Vanity unit buying guide

Vanity unit buying guide

Pauline, Self-taught DIYer, Leeds

Guide written by:

Pauline, Self-taught DIYer, Leeds

134 guides

Bathroom refurbs often involve picking out a brand new vanity unit for your countertop or inset basin. But between wall-mounted units to freestanding units and materials such as hardwood, MDF or metal, there's a lot of choice out there. Read on for our top tips to choose the perfect vanity unit.

Important features

  • Vanity unit design
  • Material
  • Colours
  • Size
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Vanity units: drawers vs. shelves

Generally speaking, when it comes to bathroom furniture, the type of organisation you need comes down to your habits.

If you already have a dedicated space for storing towels, like a dressing room, chest of drawers or even a cupboard in the bedroom, a basic vanity unit with drawers should cover your needs. This way, the unit will only be used to store medicine, beauty products and toiletries.

A vanity unit with shelves alone should be fitted with organisers and dividers to store the following items :

  • hair brushes and hairdryers;
  • medicine;
  • toiletries;
  • wipes, etc.

Often, the ideal solution for a range of storage options is a vanity unit with drawers at the top and a cupboard at the bottom.

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Vanity units with double basins

Single basins vs. double basins

Of course, you will have to think carefully about the size of the furniture. If you have a big family – or a big bathroom – a double basin vanity can be really practical.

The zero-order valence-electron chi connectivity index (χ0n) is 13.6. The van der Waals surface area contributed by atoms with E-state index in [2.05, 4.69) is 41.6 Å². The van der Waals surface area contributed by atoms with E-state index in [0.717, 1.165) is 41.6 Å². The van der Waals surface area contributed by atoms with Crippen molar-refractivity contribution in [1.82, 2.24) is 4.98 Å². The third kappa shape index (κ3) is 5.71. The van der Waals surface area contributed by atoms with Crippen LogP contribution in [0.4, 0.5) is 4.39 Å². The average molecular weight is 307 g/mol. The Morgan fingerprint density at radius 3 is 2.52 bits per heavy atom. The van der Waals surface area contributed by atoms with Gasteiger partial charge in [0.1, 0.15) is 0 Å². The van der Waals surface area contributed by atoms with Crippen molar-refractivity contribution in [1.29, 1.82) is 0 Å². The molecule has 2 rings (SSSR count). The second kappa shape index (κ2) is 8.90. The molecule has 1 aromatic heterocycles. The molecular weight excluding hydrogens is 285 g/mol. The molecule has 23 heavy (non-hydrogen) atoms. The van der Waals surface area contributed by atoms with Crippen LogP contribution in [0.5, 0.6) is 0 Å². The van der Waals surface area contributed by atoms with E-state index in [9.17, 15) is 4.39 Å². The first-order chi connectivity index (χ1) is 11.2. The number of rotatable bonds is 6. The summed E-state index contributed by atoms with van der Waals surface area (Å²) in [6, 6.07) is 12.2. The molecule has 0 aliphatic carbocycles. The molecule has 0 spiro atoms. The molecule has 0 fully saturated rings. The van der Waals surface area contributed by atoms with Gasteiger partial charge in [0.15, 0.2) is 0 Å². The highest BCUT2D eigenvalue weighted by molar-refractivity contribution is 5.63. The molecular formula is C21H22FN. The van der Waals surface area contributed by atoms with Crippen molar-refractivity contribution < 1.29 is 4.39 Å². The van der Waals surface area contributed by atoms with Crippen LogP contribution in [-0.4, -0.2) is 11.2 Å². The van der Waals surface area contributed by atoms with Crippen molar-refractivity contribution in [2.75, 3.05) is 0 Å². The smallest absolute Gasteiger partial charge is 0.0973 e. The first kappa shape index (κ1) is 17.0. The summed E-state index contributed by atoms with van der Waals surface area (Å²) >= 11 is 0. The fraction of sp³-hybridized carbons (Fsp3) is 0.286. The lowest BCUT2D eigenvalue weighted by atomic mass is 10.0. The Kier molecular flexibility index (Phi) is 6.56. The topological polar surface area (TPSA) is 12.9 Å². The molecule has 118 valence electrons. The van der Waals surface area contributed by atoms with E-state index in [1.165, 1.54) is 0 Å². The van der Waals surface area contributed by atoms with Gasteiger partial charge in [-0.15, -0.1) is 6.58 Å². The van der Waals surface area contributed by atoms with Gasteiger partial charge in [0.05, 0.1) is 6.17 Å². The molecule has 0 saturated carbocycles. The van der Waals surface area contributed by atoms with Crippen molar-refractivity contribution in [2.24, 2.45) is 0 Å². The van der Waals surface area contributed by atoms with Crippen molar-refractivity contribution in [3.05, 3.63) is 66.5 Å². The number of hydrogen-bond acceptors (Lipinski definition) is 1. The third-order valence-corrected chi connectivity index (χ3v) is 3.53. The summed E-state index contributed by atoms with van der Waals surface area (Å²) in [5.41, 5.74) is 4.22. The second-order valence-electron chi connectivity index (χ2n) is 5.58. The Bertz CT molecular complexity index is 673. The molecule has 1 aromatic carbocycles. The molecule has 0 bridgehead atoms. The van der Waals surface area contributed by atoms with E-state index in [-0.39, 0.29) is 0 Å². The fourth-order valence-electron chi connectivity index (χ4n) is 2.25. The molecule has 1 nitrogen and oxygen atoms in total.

Take note of the space you have available and use your measurements to pick a vanity unit size and model. Bear in mind that:

  • a single basin vanity usually measures around 60 to 110 cm;
  • a double basin vanity will measure about 120 to 140 cm.

The amount of usable storage space required depends on the types of products you want to store and how accessible you need them to be.

Quick tip: for a super organised unit, think about adding some bathroom storage boxes or baskets.

Inset basins vs. countertop basins

Depending on the style of your bathroom, you may be looking into getting a countertop basin to sit on top of your vanity unit.

This type of instalation really highlights the basin itself whether you go for a ceramic, stone or glass basin. A countertop basin also maximises the amount of storage space beneath the unit as the waste takes up less space.

If you go for an inset basin, you need to choose a vanity unit that can accommodate your chosen basin. This means going for a standard size or even cutting the vanity unit to fit the basin. Choosing an inset basin means that the top of your unit will be taken up by the basin waste no matter whether you go for cupboards or shelves. This means you will generally only be able to store items in the space around the waste which may be ideal if you only have hair or makeup accessories to store, but less efficient if you have larger items to stow away.

Wall hung vanity units

With more and more wall hung toilets and cabinets making their way into our bathrooms, it's only natural that vanity units are going the same way!

Wall hung vanity units, also known as floating vanity units, must be securely fastened to the wall which means choosing the right wall plugs for your surface.